I knew they were on the road, having left their home in Lightning Ridge a few weeks earlier for a 6 month lap around the west coast and along the bottom but thought we would miss each other by a week or two on this trip.

After a solid half hour catch up and comparing notes about our trips and places to go and see, we take a few obligatory selfies then say goodbye to Mitch, Mel and their kids.

The McCabe’s are heading north up the Oodnadatta Track into Alice Springs then on to the Kimberley and down the west coast – I’m more than a little bit envious I have to say!

Wild goats in the Flinders Ranges
Meeting Mitch & Mel McCabe in Leigh Creek

We’re completely out of food so we head over to the local supermarket and grab a loaf of bread, tub of peanut butter and a few other bits and pieces and have a tailgate lunch.

Leigh Creek was once a thriving town built for the local coal mining operation, but with the coal mine now closed the town is very quiet and it’s hard to see how it will survive long term. If there’s a plan to keep the town going I’d love to hear about it.

We’re the only customers at the supermarket and besides the McCabe’s, we only saw a couple of others at the servo in the time we were there.

With lunch out of the way we spend the rest of the day driving back to Woodside in the Adelaide Hills and finally arrive in the dark (as usual!) around 8:30pm.

The girls are thrilled to see Nana and vice versa and there is plenty of banter as they bring her up to speed with our latest adventure.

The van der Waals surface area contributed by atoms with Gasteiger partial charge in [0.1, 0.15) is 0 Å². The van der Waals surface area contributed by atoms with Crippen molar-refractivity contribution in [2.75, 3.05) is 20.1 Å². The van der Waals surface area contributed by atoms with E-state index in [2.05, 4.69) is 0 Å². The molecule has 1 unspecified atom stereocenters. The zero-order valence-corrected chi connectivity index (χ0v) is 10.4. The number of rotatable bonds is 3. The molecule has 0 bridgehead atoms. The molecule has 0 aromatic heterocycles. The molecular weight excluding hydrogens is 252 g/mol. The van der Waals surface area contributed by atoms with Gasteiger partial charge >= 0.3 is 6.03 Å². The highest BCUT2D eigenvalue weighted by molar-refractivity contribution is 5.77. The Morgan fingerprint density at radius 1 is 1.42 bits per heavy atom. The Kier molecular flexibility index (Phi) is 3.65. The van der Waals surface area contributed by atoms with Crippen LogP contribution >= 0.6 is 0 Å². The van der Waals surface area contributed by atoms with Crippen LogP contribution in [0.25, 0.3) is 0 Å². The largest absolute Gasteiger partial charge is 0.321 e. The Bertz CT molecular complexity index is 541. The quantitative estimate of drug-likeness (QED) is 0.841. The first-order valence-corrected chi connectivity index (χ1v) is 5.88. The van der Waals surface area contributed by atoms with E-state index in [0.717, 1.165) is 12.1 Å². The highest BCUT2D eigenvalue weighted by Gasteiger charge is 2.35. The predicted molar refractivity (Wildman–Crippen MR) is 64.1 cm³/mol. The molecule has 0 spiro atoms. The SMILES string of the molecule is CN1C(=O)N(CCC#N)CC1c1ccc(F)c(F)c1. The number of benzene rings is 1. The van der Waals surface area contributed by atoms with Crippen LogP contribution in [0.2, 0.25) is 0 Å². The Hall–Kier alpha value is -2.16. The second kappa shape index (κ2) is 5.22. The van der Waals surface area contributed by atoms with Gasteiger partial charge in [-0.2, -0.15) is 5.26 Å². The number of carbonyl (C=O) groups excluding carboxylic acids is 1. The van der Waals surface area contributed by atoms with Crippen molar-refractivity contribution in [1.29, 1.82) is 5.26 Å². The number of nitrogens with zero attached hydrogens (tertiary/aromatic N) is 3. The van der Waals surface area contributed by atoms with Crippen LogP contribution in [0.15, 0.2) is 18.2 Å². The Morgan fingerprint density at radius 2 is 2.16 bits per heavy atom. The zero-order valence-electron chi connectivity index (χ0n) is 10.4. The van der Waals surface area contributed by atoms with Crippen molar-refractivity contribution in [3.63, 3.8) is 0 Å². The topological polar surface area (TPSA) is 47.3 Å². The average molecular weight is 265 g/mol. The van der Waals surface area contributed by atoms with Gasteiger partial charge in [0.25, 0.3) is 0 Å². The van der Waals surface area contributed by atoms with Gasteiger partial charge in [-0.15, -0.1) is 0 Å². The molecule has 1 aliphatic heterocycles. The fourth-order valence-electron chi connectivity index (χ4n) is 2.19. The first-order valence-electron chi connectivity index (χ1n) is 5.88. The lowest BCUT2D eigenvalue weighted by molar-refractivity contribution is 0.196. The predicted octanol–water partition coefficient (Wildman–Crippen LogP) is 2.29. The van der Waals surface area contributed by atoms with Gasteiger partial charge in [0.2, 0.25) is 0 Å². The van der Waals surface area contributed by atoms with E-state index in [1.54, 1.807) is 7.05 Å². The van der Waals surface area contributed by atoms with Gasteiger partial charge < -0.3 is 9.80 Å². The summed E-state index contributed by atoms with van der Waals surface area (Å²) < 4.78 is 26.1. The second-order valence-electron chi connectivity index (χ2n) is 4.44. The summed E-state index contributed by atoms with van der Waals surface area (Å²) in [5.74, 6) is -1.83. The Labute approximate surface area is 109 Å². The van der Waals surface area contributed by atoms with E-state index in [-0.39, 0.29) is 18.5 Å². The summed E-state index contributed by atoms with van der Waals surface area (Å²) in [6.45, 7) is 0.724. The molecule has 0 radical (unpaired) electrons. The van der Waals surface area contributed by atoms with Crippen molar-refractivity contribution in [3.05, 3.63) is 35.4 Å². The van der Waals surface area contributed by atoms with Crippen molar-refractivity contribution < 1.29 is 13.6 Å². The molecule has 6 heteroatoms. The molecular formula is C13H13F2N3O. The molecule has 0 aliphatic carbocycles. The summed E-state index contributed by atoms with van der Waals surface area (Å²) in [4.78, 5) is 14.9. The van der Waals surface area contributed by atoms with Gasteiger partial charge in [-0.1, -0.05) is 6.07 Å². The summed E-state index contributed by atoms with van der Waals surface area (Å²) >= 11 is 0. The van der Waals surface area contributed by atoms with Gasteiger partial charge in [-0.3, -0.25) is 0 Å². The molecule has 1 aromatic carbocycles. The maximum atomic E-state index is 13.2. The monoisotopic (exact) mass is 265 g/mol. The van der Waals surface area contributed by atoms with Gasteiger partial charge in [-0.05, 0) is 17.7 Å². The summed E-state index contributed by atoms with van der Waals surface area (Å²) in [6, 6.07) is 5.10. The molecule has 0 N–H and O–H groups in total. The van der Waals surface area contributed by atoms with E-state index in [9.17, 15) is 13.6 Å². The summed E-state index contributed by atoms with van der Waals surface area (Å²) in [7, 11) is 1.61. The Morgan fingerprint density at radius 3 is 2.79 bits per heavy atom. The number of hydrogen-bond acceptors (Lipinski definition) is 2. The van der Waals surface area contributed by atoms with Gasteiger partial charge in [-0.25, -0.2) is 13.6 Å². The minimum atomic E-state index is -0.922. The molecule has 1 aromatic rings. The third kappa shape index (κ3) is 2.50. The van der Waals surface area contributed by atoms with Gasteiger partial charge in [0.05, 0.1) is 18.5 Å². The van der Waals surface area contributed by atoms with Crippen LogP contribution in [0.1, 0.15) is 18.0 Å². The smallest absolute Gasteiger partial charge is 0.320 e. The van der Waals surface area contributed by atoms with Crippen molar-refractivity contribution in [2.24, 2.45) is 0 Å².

Next morning I repack our gear, squeezing our OzTent that we decided to leave behind onto the roof rack, and we hit the road one more time for the drive back to Melbourne. This will be our third big driving day in a row now and I’m ready for a break.

As we drive into our garage in Melbourne, Jen is there to meet us and Buddy the Dalmatian is going crazy – no doubt he was wondering if he’d seen the last of us.

Watch the film of our SA Outback Adventure

It’s been a fantastic adventure and we’ve travelled 5,500km in 20 days and ticked one of our big bucket list goals off the list.

Crossing the Simpson Desert is a challenge for sure, but it’s achievable by anyone with a capable 4WD and some planning.

My hope is that by reading this trip log I’ve given you some ideas and some inspiration to help you plan your own Outback South Australian adventure and to even tackle the Simpson Desert crossing as well.

If you want to see more then watch our 3 episode film series that we have made from this trip called ‘South Australian Outback Adventure‘.

It’s available on to Stream & Download as part of our All Access Pass.

Thanks for joining us.
Steve, Jen, Savanna, Sara & Sienna

Click here for all posts about our South Australian Outback Adventure

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Steve Baile
Steve Baile
I’m the founder of Expedition Australia, a writer, filmmaker & adventure travel junkie. Passionate about my family, health and fitness, hiking, 4WD touring, adventure motorbikes, camping and exploring as much of the planet as I can.


  1. Itd be great if the town could survive, my family have been up there for over 60 years (old and new town) i moved away in my 20’s, sad to see your home town in such a state. Nothing beats camping up there!